Web Browser Security: Evaluating Browser Settings to Stay Safe Online

Image of a man and woman with a shield showing an SSL padlock

Web browser security settings. Many of us virtually live online, but how often do we even take a minute to evaluate web browser security settings before jumping online?

The web browser, whether it is Microsoft Edge, Mozilla Firefox, Google Chrome, Brave, Opera etc. has become a major fixture in our business and personal lives. We interact with the world using one of these tools every day.

Given how important the web browser is in our every day business or personal transactions, it makes sense to ensure that the browser you use is a safe as possible.

We will discuss some of the web browser security settings options available below, depending on your web browser of choice.

Note: We should point out however,  that increasing the security of a particular web browser may affect the functionality of some web sites. For example, disabling JavaScript may prevent some websites from working properly.

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Business Tech Problems: Options for Austin, Texas Area Printers

Image of workers and equipment in a commercial printing house.

With the ever increasingly rapid advance in information technology, many small businesses in the Austin, Texas area, especially commercial printing companies, face overwhelming business tech problems.

Now more than ever, we depend on technology to run our business (and our lives). When the “Internet goes down,” most businesses are at a standstill until they are back online, costing thousands of dollars in lost productivity and sales.

It’s not just the BIG business tech problems, but things like file access, password protection, being able to print and recovering files or versions of files that were accidentally overwritten or deleted. All of these business tech problems are common needs in today’s technology-heavy enterprises. (more…)

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Cybersecurity Risks: Critical Questions Every CEO Should Be Asking

Image of various technology devices that could pose cybersecurity risks.

As technology continues to evolve, cybersecurity risks and threats continue to grow in sophistication and complexity. These threats affect businesses of all sizes and require the attention and involvement of chief executive officers (CEOs) and other senior leaders.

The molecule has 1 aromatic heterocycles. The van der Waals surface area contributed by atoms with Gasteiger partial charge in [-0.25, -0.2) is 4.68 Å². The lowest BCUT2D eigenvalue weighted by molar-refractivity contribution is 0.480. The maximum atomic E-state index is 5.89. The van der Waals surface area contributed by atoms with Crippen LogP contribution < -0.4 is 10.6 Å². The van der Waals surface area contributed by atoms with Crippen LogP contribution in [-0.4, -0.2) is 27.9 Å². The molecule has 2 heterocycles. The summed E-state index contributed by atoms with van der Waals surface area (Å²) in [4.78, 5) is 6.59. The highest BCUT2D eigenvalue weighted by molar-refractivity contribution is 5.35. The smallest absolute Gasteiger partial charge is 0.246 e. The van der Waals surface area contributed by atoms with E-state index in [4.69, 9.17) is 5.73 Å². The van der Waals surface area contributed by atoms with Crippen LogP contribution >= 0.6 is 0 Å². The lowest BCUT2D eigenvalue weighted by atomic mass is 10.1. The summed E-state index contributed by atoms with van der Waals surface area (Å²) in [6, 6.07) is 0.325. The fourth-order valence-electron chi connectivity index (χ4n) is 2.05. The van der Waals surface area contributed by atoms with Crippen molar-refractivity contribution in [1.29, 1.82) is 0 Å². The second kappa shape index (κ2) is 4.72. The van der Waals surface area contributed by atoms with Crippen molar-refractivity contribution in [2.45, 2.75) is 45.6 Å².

To help companies understand their cybersecurity risks and prepare for cyber threats, CEOs should discuss key risk management topics with their leadership and implement cybersecurity best practices geared toward risk mitigation.

What should CEOs know about the cybersecurity threats their companies face?

CEOs should ask the following questions about potential cybersecurity threats:

  • How could cybersecurity threats affect the different functions of my business, including areas such as supply chain, public relations, finance, and human resources?
  • What type of critical information could be lost (e.g., trade secrets, customer data, research, personally identifiable information)?
  • How can my business create long-term resiliency to minimize our cybersecurity risks?
  • What kind of cyber threat information sharing does my business participate in? With whom does my business exchange this information?
  • What type of information sharing practices could my business adopt that would help foster community among the different cybersecurity groups where my business is a member?

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Spam: Strategies For Reducing Unsolicited Emails

Mail box with no spam sign

Spam is a common, and often frustrating, side effect to having an email account. Although you will probably not be able to eliminate it, there are ways to reduce it.

What is spam?

Spam is the electronic version of “junk mail.” The term spam refers to unsolicited, often unwanted, email messages. Spam does not necessarily contain viruses so some valid messages from legitimate sources could fall into this category.